3. Thanks for posting this. My wife has an Uncle who is still alive and kicking and in great health. He stormed the beaches on D-Day. He will not talk about it to this day. He will talk about the trip across the Atlantic and what happened right up to the moments before the engaged the enemy but he stops there. I was only able to appreciate his reluctance, and I mean really appreciate, when I saw that oh so terrifying scene from Saving Private Ryan. My wife and I have many relatives who fought, and died, in both world wars, and it always heartening to see someone who I don’t really expect to remember and acknowledge these important events do so.


    • Wow. I don’t think I could even ask about it knowing the very little that I know. All I can say is that there are people society looks up to because of wealth or fame or whatever it may be, and then are people like your wife’s uncle who are far beyond the definition of a hero.

      As for the movie clip, the thing for me is that the real thing had to be worse. The movie focuses on a small group of men, when I mentioned above that it is the largest amphibious invasion ever. That would mean wave after wave of soldiers hitting the beach. I hope I never have to see something like that happen during my lifetime. And I don’t mean just Americans. No country should have to do what the Allies did in terms of knowing that the loss of life would be astronomical, but literally having no choice but to continue.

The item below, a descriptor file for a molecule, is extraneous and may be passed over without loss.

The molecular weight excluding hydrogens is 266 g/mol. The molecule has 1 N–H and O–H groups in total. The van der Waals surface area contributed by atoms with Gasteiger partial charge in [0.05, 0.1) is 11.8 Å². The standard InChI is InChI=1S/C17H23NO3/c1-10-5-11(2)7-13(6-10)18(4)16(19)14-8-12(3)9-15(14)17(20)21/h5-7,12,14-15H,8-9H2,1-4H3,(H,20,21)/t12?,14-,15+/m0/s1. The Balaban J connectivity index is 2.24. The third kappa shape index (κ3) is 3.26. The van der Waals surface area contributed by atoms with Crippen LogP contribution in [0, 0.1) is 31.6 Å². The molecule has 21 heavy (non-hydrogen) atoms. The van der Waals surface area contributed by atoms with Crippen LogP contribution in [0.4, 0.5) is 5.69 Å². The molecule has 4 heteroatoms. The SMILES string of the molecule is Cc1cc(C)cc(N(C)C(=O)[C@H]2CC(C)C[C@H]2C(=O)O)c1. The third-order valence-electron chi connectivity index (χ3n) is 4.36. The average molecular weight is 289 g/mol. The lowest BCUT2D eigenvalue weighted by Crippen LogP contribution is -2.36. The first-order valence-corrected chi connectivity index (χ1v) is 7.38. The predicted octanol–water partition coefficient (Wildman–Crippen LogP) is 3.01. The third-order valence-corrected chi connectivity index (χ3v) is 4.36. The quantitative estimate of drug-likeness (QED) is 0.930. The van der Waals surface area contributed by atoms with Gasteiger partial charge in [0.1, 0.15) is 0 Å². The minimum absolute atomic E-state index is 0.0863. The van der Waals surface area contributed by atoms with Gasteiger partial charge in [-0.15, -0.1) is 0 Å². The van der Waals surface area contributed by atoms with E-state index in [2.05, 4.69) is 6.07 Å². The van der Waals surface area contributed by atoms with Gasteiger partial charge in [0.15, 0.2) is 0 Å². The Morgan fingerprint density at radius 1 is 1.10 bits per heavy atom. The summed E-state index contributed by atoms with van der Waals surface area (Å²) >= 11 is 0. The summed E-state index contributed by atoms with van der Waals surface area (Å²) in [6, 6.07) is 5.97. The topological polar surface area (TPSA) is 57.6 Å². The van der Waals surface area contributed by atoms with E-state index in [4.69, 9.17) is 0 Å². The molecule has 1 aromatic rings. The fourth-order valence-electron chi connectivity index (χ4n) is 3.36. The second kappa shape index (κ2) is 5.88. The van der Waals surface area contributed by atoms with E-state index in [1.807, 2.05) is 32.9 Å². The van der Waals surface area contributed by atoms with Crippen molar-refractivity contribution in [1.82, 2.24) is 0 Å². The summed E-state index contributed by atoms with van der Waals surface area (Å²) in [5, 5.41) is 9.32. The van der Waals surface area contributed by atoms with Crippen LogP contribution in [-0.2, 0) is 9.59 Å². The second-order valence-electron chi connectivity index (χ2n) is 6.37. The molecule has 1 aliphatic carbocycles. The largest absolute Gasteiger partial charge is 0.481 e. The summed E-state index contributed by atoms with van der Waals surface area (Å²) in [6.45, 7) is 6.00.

Liked by 1 person

      • What I like about the clip is that it was the first time the true terror of what was happening was depicted. Yes, the real thing could only have been much worse. but this was also a generation that simply put their heads down and did what they asked and did what they had to do. I don’t think we could do another Allied beach assault like that today because we don’t have any more men like Uncle Val. We may have a few but not nearly enough.


      • I agree with every word of that. I went to school with a lot of veterans from Iraq and Afghanistan. I’m not going to sit here and say that those men and women aren’t a hundred times more brave or courageous or patriotic than I’ll ever be, but I know a few personally who up and joined the military because they weren’t going to college or were going through some difficulties. The men of that era simply had a different mindset and love for their country that few people know today.


      • Thank you. I’m just glad that I’m not the only one who recognizes that yes, there are some bad things and people in the world today, but the world we know is incredibly safer and more secure than the one that existed just seven decades ago. Or the one from just 100 years ago. People tend to think that these things happened SO long ago, when their mothers or fathers or grandparents likely lived through one or both world wars.


  4. I enjoyed reading this. I also agree that the additional dates you mentioned should be added to momentous dates that bring us together, but most importantly of all, help us to remember that there is a price for ‘freedom’.